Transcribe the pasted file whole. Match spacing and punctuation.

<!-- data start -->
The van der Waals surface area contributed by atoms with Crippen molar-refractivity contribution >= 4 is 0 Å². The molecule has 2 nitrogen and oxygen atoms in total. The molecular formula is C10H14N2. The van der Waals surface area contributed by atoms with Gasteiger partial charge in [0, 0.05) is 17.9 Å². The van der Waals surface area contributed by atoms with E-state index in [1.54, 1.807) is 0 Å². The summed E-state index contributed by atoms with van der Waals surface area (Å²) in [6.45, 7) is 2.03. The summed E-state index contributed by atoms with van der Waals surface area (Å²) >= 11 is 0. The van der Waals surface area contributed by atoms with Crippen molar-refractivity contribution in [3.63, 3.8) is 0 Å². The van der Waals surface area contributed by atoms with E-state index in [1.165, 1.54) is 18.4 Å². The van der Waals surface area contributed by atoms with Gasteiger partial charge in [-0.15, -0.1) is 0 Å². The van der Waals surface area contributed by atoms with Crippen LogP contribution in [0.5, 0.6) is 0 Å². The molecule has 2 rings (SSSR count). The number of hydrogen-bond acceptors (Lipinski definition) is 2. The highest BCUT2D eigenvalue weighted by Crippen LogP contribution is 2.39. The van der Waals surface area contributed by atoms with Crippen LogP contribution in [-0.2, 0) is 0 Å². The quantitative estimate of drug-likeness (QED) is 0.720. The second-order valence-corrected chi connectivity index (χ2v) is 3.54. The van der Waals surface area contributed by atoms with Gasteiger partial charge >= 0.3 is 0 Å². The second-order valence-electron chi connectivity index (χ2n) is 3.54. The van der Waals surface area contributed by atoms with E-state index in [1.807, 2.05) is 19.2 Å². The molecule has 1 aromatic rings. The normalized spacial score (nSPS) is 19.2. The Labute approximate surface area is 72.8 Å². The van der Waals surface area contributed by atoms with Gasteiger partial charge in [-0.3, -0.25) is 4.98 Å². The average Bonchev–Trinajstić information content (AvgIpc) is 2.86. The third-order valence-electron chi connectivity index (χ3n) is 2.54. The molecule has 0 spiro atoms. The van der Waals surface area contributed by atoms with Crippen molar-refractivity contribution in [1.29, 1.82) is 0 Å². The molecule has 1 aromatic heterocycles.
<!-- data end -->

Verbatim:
The van der Waals surface area contributed by atoms with Crippen molar-refractivity contribution >= 4 is 0 Å². The molecule has 2 nitrogen and oxygen atoms in total. The molecular formula is C10H14N2. The van der Waals surface area contributed by atoms with Gasteiger partial charge in [0, 0.05) is 17.9 Å². The van der Waals surface area contributed by atoms with E-state index in [1.54, 1.807) is 0 Å². The summed E-state index contributed by atoms with van der Waals surface area (Å²) in [6.45, 7) is 2.03. The summed E-state index contributed by atoms with van der Waals surface area (Å²) >= 11 is 0. The van der Waals surface area contributed by atoms with Crippen molar-refractivity contribution in [3.63, 3.8) is 0 Å². The van der Waals surface area contributed by atoms with E-state index in [1.165, 1.54) is 18.4 Å². The van der Waals surface area contributed by atoms with Gasteiger partial charge in [-0.15, -0.1) is 0 Å². The van der Waals surface area contributed by atoms with Crippen LogP contribution in [0.5, 0.6) is 0 Å². The molecule has 2 rings (SSSR count). The number of hydrogen-bond acceptors (Lipinski definition) is 2. The highest BCUT2D eigenvalue weighted by Crippen LogP contribution is 2.39. The van der Waals surface area contributed by atoms with Crippen LogP contribution in [-0.2, 0) is 0 Å². The quantitative estimate of drug-likeness (QED) is 0.720. The second-order valence-corrected chi connectivity index (χ2v) is 3.54. The van der Waals surface area contributed by atoms with Gasteiger partial charge >= 0.3 is 0 Å². The second-order valence-electron chi connectivity index (χ2n) is 3.54. The van der Waals surface area contributed by atoms with E-state index in [1.807, 2.05) is 19.2 Å². The molecule has 1 aromatic rings. The normalized spacial score (nSPS) is 19.2. The Labute approximate surface area is 72.8 Å². The van der Waals surface area contributed by atoms with Gasteiger partial charge in [-0.3, -0.25) is 4.98 Å². The average Bonchev–Trinajstić information content (AvgIpc) is 2.86. The third-order valence-electron chi connectivity index (χ3n) is 2.54. The molecule has 0 spiro atoms. The van der Waals surface area contributed by atoms with Crippen molar-refractivity contribution in [1.29, 1.82) is 0 Å². The molecule has 1 aromatic heterocycles.